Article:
By Deborah Hamburger
Around the winter holiday season, my office typically resembles a miniature FAO Schwarz. Puzzles and Lego sets get stacked on top of my filing cabinet; dolls are arranged on my windowsill; board games are piled in the corner next to my bookcase; cars, trucks, and trains form a caravan in front of my desk; books, hats, scarves, and gloves spill into the hallway. I (very generously) carve out a small walking path for my officemate, enabling her to wend her way to her desk, in return for which I “borrow” the back half of her space for infant toys, craft projects, and sports equipment.
But not this year. My office remains unoccupied, devoid of both humans and their playthings. Who would have guessed back in March, as the pandemic began its assault on the East Coast, that nine months later I would still be working from my dining room table? That as summer turned to fall, the Toy Drive, a multi-week event involving the collection and distribution of thousands of dollars’ worth of toys to JCS client families, would not be feasible due to the coronavirus?
Coordinating the Toy Drive is, by far, the most rewarding part of my job. Every year, beginning in October, I start the process: contacting past donors, publicizing the event with our marketing department, pestering staff to submit client families’ wish lists, and cleaning out my office to make room for the onslaught. The realization that this JCS tradition would not materialize this year was depressing. Many of our clients who come to JCS are in dire financial straits. Their lives are filled with stress. The knowledge that gift-giving isn’t in the budget simply adds to the strain parents feel during the holidays, particularly in a year like this one when pandemic challenges have been added to the mix.
But 2020 has become the year of “innovation” and “pivoting.” With the help of our marketing department, we decided to solicit monetary donations from the community at large with the intention of purchasing gift cards for JCS parents who, in turn, would use these gift cards to purchase gifts for their children. Because we had never run a campaign like this, we were unsure what the results would be. Imagine our surprise and delight when we procured enough funds to purchase gift cards for 120 JCS children! JCS staff have shared with me the numerous messages of thanks that they have received from their clients, including one mother who told her therapist that she was “thrilled” to be the recipient of the gift cards. Another mother of 3 who had been recently laid off from her job expressed her relief at just having to worry about getting the right present for her daughter instead of worrying about whether she could afford to purchase presents at all.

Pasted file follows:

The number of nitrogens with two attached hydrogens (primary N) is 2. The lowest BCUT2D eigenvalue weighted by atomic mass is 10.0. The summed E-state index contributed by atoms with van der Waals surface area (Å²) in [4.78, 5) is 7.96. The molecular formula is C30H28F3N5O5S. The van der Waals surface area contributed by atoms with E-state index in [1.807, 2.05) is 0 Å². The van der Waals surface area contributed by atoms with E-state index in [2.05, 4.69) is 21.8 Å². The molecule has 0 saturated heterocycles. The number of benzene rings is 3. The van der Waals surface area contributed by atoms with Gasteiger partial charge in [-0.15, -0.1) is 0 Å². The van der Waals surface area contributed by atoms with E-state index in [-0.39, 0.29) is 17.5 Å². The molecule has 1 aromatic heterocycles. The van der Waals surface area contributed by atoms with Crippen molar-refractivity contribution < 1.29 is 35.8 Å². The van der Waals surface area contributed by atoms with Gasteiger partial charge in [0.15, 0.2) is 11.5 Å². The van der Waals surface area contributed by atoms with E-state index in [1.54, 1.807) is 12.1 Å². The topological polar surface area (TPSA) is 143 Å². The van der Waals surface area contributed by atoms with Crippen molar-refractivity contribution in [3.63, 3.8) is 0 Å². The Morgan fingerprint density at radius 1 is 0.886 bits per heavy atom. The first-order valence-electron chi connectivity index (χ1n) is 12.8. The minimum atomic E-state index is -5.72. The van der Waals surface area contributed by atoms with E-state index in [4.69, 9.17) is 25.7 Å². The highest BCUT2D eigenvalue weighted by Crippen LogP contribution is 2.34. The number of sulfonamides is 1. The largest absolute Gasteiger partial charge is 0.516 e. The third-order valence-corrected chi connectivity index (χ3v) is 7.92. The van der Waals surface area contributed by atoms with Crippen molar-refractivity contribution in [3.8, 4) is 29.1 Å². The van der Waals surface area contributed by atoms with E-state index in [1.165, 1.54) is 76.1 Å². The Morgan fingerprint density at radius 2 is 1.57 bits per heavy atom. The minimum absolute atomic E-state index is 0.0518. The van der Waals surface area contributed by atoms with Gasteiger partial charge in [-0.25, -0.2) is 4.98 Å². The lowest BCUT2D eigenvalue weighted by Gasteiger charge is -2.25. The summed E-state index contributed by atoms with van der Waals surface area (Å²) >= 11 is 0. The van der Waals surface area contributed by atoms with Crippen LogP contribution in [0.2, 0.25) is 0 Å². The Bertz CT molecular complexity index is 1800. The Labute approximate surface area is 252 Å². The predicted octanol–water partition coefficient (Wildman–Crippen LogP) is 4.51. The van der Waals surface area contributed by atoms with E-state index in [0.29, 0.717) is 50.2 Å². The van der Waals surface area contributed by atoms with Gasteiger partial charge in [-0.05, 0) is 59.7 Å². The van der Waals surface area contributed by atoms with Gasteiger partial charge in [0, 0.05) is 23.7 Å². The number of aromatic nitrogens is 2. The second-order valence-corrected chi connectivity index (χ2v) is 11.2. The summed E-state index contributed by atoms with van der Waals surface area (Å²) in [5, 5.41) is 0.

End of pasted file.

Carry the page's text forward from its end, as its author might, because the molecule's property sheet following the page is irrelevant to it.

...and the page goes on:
So, although my office is empty of the usual toys, books, games, and puzzles, my heart is full of gratitude for how our community stepped up and responded to make this holiday season a little brighter for our clients. I sincerely hope that the Toy Drive is in full swing come 2021 and my office once again is filled to the brim with gifts for our clients.
If you or someone you know would like to take part in this worthwhile program, feel free to donate at any time during the year.
Deborah Hamburger is a Volunteer Coordinator at Jewish Community Services.
JCS provides a broad range of services that meet the diverse, multi-dimensional needs of individuals and families throughout Central Maryland. We offer guidance and support when you are seeking solutions for emotional well-being, aging and caregiving, parenting, job seeking, employers and businesses, achieving financial stability, living with special needs, and preventing risky behaviors. To learn more, please visit jcsbalt.org or call 410-466-9200.